Maximizing corporate profits remains as a driving factor in the housing crisis according to Congressional testimony and news reports today.
Testifying before Congress on the foreclosure crisis, Keith S. Ernst, of the Center for Responsible Lending, stressed that the problem didn’t start with the working people who took out the loans, but the business practices of the big banks and mortgage companies: “Our empirical research shows that the leading cause of the problem was the characteristics of the market and mortgage products sold, rather than the characteristics of the borrowers who received those products.”
These same practices are now frustrating Obama administration efforts to address the crisis according to a lead article in the Washington Post, pointing to the banking industry’s reluctance to renegotiate loan terms because foreclosure is more profitable.
“Policymakers,” writes the Post, “often say it’s a good deal for lenders to cut borrowers a break on mortgage payments to keep them in their homes. But, according to researchers and industry experts, foreclosing can be more profitable.”
Standard loaning practices only help a slim margin of the over 1.5 million people who have received foreclosure notices since the beginning of the year, with only 200,000 having renegotiated terms. Such procedures are calibrated to assist only those who fall at least two months in arrears and who might barely manage to continue payments by means of assistance.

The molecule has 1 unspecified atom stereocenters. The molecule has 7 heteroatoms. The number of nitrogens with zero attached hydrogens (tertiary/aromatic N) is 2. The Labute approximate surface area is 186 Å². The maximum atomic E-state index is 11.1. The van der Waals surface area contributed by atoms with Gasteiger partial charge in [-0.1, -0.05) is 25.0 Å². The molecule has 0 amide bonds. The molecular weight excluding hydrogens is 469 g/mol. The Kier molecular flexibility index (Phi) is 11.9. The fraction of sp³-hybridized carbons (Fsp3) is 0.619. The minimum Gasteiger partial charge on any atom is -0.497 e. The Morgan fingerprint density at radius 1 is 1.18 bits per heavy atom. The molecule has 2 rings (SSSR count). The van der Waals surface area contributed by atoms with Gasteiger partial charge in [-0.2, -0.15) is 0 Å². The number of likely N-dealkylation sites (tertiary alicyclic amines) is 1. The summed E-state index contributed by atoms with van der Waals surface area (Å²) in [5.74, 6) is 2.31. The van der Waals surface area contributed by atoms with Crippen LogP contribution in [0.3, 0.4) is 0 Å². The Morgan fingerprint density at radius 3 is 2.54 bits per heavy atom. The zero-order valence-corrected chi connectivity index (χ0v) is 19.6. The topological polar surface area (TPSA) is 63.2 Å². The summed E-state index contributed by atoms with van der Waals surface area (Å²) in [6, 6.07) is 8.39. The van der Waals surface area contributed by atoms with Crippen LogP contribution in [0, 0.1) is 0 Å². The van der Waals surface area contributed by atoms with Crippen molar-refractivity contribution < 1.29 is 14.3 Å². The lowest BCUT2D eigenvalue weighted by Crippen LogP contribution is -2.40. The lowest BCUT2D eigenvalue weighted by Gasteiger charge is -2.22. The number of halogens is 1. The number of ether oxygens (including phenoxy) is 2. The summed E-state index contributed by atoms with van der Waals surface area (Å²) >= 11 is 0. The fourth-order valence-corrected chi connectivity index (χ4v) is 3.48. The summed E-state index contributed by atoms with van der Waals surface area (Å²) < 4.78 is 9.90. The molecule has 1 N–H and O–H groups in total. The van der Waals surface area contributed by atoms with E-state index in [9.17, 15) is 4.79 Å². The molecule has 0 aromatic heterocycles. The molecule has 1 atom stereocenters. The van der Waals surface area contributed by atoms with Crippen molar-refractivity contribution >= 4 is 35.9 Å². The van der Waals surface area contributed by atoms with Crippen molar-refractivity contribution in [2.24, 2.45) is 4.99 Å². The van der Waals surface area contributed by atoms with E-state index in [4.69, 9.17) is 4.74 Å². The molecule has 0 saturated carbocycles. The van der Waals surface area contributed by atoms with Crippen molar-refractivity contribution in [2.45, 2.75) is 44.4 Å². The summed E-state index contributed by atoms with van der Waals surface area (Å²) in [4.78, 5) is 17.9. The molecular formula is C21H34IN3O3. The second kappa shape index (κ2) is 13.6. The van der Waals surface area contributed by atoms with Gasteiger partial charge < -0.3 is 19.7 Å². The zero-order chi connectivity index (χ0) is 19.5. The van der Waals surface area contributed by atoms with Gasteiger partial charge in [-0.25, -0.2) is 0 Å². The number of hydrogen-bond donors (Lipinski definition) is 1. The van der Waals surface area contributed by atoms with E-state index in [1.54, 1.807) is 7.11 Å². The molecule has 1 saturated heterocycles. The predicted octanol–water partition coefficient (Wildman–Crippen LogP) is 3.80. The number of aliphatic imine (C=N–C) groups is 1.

Curiously, “those who are most determined to meet their obligations are often unlikely candidates for loan modifications.” The Post continues, “These are the people who will get a second job, borrow from their family to keep up,” explained Paul S. Willen, a senior economist at the Federal Reserve Bank of Boston and an author of its report. ‘From a cold-blooded profit-maximizing standpoint, these are the people the banks will help the least.’
While sub-prime loans sparked the crisis, standard mortgages are now a growing if not the main source of new foreclosures. The foreclosure rate is now a staggering “400 percent, four times the historical average and the highest it has ever been since the Great Depression,” testified Dr. Susan M. Watcher from the Wharton Business School, at today’s hearing.
Watcher warned that falling house prices and growing unemployment is fueling a mutually reinforcing crisis: “As average home prices fall, for more and more households, the amount for which they could sell their homes is less than what they owe on their mortgages. A loss of a job, illness, sudden sharp increases in required mortgage payments will force owners to sell and will force foreclosure, since homes cannot be sold for the amount of the mortgage due.”
Interestingly, Watcher raises the need for possible “non-cyclical” remedies. She said, “The financial system that triggered the crisis encouraged the production and securitization of uneconomic loans which eventually brought the system down. Is a less pro-cyclical financial system an achievable goal?”
Keith S. Ernst called for the passage of H.R. 3126 to create a Consumer Financial Protection Agency as the chief means of addressing corporate profiteering. The banking industry is lobbying hard against the bill.
Carolyn Maloney, chaired today’s hearing.